The world’s most “liveable” city, Vienna, has been given a makeover by the Austrian outpost of global creative agency Saffron.
Vienna topped the Global Liveability Index in 2018, pinching the crown from Melbourne. The index, which uses qualitative and quantitative data measured using a range of factors which take things like stability, healthcare, and education into account, is generated by the (wonderfully named) Intelligence Unit at The Economist.
Over the past year or so, Saffron – who have also produced impressive projects for a pleasingly offbeat array of clients which includes Asda, Gulf Air, and KPMG – has been working on a “new place brand” for Vienna. Not entirely sure what a “place brand” consists of? Wonder no more, because it turns out that is is just a slimline way of saying that it was involved in overseeing brand strategy, visual identity and engagement.
The challenge, set by the city officials, was to develop a “brand strategy that could better serve residents, city employees, businesses and students.” With over 70 departments operating under the umbrella of the City of Vienna, a visually-led slim-lining was imperative.
Lucia Aguado, a designer at Saffron who worked on the rebrand, and her strategist colleague Michéle Richner tell It’s Nice That: “Vienna offers a unique blend of tradition and modernity that you feel the moment you arrive. It’s a city that functions like clockwork and is highly efficient, but at the same time maintains its peculiar charm and warmth.”
She points to the fact that Vienna is known for its cultural heritage as much as its infrastructural smartness as proof of this. With this in mind, the team at Saffron knew that a “highly efficient identity and design system that served as a guide to anyone coming into contact with the city,” was essential, but never lost sight of the fact that “warmth, charm and artistic tradition” were of vital importance.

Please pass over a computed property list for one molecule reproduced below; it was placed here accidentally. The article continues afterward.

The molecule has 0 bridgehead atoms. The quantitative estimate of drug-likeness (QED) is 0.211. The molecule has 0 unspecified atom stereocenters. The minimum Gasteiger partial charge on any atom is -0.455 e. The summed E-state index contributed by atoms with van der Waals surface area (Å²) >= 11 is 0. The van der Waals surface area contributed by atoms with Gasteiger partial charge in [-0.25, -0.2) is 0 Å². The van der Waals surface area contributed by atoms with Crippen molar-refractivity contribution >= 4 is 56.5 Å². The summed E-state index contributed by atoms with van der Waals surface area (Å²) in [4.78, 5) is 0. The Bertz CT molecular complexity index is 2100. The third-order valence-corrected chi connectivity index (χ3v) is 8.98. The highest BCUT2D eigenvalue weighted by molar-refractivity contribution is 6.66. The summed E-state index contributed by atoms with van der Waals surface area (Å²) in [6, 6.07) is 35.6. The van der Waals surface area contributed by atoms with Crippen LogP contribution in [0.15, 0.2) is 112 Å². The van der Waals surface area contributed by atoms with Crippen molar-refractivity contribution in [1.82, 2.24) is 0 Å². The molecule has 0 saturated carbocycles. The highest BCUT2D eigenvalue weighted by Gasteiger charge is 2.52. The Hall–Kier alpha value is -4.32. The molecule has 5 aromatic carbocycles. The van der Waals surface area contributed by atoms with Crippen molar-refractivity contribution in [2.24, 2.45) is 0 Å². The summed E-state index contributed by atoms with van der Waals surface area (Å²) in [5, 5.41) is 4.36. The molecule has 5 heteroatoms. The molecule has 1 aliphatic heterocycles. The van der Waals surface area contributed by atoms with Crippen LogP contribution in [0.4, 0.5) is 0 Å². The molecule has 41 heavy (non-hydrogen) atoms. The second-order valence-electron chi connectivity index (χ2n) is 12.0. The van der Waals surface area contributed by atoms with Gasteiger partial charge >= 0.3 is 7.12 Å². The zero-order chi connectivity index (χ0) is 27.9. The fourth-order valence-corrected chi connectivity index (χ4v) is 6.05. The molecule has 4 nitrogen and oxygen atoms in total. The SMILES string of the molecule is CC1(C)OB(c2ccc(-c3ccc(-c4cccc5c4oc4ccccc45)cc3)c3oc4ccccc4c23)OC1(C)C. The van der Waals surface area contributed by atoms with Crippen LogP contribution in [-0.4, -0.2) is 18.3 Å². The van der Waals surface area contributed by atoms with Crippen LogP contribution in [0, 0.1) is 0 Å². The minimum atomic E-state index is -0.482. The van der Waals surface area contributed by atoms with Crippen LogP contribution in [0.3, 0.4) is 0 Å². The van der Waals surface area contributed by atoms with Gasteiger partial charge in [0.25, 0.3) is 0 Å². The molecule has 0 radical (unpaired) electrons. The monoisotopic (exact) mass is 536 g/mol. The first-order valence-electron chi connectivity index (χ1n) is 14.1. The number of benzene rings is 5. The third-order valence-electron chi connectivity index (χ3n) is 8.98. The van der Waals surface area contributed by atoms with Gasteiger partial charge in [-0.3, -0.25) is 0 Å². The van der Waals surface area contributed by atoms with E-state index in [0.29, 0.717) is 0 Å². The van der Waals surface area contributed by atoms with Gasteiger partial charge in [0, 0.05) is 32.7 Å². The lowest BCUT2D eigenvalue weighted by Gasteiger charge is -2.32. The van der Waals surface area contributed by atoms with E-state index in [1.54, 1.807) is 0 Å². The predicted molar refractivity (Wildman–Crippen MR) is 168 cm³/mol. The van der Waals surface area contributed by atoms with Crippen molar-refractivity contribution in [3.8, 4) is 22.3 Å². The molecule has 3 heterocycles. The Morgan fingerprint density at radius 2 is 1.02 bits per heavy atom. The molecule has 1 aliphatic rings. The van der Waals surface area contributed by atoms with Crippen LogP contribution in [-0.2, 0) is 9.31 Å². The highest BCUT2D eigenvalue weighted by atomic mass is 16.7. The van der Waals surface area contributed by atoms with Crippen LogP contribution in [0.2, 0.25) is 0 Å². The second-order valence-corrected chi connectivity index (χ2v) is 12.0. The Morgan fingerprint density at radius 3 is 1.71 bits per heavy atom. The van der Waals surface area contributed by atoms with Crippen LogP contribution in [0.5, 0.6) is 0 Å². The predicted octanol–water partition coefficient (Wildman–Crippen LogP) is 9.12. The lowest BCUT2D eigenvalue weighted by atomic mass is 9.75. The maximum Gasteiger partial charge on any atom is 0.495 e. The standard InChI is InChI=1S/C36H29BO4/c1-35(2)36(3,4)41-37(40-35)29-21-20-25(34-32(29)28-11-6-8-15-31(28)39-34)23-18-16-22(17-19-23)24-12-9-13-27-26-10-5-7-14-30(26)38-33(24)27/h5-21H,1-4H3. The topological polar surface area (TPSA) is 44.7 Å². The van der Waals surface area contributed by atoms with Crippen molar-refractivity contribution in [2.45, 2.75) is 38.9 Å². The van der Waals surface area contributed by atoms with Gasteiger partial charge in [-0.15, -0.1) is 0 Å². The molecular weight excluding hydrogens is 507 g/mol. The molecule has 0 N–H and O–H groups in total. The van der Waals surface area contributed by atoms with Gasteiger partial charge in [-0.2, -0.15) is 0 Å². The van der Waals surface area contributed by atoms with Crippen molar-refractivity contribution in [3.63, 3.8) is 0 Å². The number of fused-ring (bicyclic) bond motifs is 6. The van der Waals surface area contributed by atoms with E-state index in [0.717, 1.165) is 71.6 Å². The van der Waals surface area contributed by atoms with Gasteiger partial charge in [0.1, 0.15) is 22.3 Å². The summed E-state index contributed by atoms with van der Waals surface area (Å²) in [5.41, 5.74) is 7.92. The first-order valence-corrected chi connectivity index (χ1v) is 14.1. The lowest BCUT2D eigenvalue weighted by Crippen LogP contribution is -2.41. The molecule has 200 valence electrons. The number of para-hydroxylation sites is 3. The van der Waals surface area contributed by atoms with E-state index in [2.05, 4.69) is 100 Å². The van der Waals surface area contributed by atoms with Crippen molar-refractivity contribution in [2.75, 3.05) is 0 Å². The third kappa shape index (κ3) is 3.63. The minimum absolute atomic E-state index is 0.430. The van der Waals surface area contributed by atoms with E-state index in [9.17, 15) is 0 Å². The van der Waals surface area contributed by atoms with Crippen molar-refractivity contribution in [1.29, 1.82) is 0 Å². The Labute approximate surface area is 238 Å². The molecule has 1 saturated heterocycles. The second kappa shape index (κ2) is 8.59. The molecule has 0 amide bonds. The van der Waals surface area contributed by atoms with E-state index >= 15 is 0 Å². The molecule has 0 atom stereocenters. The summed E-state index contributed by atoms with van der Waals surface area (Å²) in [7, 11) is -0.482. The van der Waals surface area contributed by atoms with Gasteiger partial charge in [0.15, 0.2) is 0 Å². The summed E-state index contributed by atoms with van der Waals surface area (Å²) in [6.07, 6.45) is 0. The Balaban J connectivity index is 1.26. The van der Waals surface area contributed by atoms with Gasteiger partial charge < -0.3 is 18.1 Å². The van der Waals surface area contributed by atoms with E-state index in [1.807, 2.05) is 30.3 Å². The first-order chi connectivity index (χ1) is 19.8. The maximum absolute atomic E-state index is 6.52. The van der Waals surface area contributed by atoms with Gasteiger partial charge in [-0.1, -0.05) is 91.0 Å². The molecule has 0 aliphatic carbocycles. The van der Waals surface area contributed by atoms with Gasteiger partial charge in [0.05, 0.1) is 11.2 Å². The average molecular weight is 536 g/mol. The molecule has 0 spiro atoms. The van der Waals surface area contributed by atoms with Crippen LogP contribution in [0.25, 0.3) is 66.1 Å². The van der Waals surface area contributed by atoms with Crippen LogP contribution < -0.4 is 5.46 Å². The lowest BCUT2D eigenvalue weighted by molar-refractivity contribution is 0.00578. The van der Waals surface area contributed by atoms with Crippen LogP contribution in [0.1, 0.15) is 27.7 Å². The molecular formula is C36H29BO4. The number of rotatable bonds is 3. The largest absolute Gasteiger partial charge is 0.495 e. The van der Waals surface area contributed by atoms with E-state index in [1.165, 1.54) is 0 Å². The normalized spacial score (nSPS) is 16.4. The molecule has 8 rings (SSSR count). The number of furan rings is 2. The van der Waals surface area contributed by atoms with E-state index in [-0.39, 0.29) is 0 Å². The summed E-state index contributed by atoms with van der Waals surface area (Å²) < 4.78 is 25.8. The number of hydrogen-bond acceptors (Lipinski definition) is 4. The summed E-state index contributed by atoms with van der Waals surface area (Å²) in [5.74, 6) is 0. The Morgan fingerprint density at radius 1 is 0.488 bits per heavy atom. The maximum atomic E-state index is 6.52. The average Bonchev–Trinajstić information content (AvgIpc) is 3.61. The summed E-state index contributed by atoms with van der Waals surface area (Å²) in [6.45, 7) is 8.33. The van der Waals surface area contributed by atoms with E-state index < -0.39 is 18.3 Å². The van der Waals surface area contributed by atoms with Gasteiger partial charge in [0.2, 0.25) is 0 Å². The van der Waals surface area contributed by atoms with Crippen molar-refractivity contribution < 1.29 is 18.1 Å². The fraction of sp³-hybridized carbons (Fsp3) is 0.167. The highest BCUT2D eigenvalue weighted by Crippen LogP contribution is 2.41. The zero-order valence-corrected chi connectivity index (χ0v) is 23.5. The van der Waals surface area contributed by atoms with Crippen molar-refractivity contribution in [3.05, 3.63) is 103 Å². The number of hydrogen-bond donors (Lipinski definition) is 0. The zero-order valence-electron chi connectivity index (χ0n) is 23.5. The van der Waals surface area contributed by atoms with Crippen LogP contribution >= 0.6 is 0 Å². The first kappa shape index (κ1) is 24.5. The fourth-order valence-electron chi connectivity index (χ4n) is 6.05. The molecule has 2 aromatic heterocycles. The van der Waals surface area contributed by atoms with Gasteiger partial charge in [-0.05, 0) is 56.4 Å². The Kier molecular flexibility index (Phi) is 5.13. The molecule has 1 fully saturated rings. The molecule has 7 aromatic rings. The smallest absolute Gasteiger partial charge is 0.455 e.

“From the start it was clear to us and the client that the development of a city brand for Vienna could only succeed if it was developed in a collaborative way, involving as many stakeholders as possible in the strategic process,” Lucia and Michéle say when asked how working with a bureaucratic body impacted on the nuts and bolts of the project. “Working closely together also ensured we advanced at a steady pace and could address any issues quickly as they arose.”
With a collaborative workshop process in place, Saffron tackled the actual design process. In the end, they decided to funnel the “Viennese spirit” into a “bespoke typeface that expresses the human character of the city,” as well as an illustrated “speaking shield”, which combines to produce an identity that attempts to bring the city’s being to life.
“Vienna truly puts its people at the heart of everything they do,” the pair say, “creating a city designed for the many, not just the few, with fantastic living standards.”
- We take a look back at the best stories of the year to date
- Atelier Brenda and Amélie Bakker create “squidgy” identity for Beursschouwburg
- Thomas Pratt photographs the effects of religion, natural disaster and globalisation on an island community
- Viacheslav Poliakov shoots the “folk-baroque-industrial mess” of Ukraine and Poland
- “Even bad pizza is kind of good”: Five life lessons from David Droga
- Join Cachetejack and Dropbox for a collaborative workshop at OFFF Barcelona
- Netflix moots move into print with new publication, Wide
- “Allowing a modern audience to see Helvetica for the first time”: Charles Nix talks us through the newly released Helvetica Now
- Dating app Hinge gets a makeover, asks users to use it less
- The most relaxing colour in the world? Dark blue apparently
- By You: Nike's customisable range gets a new name, and a new look
- Rejane Dal Bello on using graphic design to talk about hard topics in a joyful way